Review: The Muppets (2011)
The Muppets is a fun, funny family film in the best tradition of Jim Henson's musical puppets. While relying on the shopworn plot "Let's put on a show!" the film interweaves a new, clever twist which keeps it fresh and allows it to comment on the relationship between people and their puppets, Muppets and their fans.
All your favorite Muppets are here--Kermit the Frog, Miss Piggy, Rowlf, Fozzie Bear, Scooter, Gonzo, Animal--along with some older and newer ones which even more ardent fans might be hard-pressed to pick out of a line-up, plus the aforementioned clever twist character, Walter, a new Muppet.
Walter has grown up with his brother Gary (Jason Segel, very good, and a co-scriptwriter) in Smalltown, USA, as, inexplicably, a Muppet-looking child among humans. Puppets aren't very good at sports or fitting in generally with other children in everyday situations, so Walter feels left out and alone--until he and Gary discover "The Muppet Show" on t.v. Suddenly a huge Muppet fan who imagines joining their crew someday, somehow, Walter finds new ways of fitting in and seeing himself in the world.
While Walter never grows an inch, Gary does grow up and finds a girlfriend, a beautiful, capable shop teacher, Mary (Amy Adams Enchanted, The Fighter, very good as well). Gary and Mary are planning a trip to L.A. for their anniversary, and of course Gary invites Walter along so they can make a sidetrip to Muppet Studios.
Instead of a bustling tourist attraction, however, Walter, Gary and Mary find a nearly abandoned entertainment complex with no Muppets nor evidence of Muppet production anywhere. Walter overhears a conversation about the future of the studios which prompts him and Gary to try to find Kermit so the Muppets can pull together a gig and save their showbiz home from destruction.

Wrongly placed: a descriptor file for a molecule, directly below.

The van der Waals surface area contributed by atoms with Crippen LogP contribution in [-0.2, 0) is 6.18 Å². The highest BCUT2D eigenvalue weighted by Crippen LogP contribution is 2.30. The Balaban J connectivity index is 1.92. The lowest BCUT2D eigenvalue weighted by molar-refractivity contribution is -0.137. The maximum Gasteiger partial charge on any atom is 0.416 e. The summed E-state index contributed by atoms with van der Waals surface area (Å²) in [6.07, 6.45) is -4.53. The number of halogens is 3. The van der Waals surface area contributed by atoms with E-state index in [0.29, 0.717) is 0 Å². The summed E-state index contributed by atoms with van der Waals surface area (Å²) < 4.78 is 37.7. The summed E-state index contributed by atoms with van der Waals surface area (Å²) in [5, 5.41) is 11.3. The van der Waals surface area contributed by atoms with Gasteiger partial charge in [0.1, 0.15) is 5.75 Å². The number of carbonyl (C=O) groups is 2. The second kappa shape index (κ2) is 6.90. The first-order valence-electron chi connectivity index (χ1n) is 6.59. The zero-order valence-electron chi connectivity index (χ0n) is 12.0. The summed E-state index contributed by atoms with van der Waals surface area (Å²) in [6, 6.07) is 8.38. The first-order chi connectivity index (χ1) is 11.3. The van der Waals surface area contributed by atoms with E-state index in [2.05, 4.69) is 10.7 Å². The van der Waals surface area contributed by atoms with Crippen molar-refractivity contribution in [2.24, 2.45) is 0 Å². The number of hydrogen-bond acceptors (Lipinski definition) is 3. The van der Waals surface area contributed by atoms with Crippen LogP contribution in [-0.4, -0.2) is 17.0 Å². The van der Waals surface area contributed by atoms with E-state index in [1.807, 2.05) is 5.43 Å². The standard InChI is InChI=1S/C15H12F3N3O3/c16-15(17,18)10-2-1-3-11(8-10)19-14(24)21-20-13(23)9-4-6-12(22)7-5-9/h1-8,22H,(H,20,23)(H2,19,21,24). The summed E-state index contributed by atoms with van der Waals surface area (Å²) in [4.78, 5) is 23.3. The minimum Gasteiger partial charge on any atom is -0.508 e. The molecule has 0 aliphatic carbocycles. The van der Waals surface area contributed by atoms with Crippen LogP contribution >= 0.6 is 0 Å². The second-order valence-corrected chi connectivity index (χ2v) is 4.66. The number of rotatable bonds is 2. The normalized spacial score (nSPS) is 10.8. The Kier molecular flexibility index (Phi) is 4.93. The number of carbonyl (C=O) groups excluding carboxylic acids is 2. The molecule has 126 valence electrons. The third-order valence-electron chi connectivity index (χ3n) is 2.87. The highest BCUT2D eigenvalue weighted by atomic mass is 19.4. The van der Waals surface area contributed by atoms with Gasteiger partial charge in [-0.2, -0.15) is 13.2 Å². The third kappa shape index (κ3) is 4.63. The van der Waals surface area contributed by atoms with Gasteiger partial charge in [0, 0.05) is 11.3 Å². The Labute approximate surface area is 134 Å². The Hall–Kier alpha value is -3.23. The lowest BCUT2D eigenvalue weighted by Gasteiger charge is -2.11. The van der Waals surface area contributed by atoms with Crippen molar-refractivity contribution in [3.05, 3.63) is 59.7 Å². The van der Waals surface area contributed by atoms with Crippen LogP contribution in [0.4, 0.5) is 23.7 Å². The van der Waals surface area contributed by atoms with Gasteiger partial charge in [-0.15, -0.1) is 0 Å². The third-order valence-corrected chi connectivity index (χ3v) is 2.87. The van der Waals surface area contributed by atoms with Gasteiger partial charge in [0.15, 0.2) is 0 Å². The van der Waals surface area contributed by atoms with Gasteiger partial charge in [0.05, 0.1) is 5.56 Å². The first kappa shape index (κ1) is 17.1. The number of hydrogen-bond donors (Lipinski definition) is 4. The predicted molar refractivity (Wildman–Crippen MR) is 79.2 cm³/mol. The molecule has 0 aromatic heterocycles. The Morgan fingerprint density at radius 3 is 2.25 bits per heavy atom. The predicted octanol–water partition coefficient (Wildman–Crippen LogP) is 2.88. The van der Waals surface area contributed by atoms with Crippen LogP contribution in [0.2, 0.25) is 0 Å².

Pretty standard-sounding plot there, but the destination is in the journey. As the Muppet gang reunites and Gary's and Mary's anniversary trip gets sidetracked, some very simple but effective emotional tugs-of-war play out among the puppet and human cast and their jokes and musical numbers which make for an entertaining and solid movie (full of celebrity cameos I won't spoil here).
As for the music, classics along with new songs by Bret McKenzie of "Flight of the Conchords," I found it got off to a bit of a slow start, but it builds to two great duet montages between Mary and Miss Piggy and brothers Gary and Walter which bring it all together and reach heights of humor which had me laughing out loud pretty hard, which can be embarrassing. But I didn't mind. "Me Party" and "Man or Muppet," especially "Man or Muppet," are well planned and executed songs and numbers in the right place at the right time. I didn't, frankly, expect anything this funny in the movie, while still fully expecting to be entertained with at least passable Muppet goodness, so they were a very pleasant surprise indeed, and are a large part of what gives the film its heart and overall feeling. I could have done without the rap song and probably the Nirvana cover, but there they are.
I'm not the world's biggest Muppet fan, I admit. Not that I dislike them, I like them very much generally, and watched many episodes of "The Muppet Show" and the cartoon "Muppet Babies" when I was a kid, along with having seen most of their movies and t.v. productions. They're good fun, but I couldn't get canonical about it in a serious nerdy discussion.
Some people will never go see a Muppet movie, some people couldn't be held back with torches and pitchforks, but The Muppets just might please them all. Give 'em a chance if you never have, or if you always do. This one holds up and hits all the right notes. It's really quite good.
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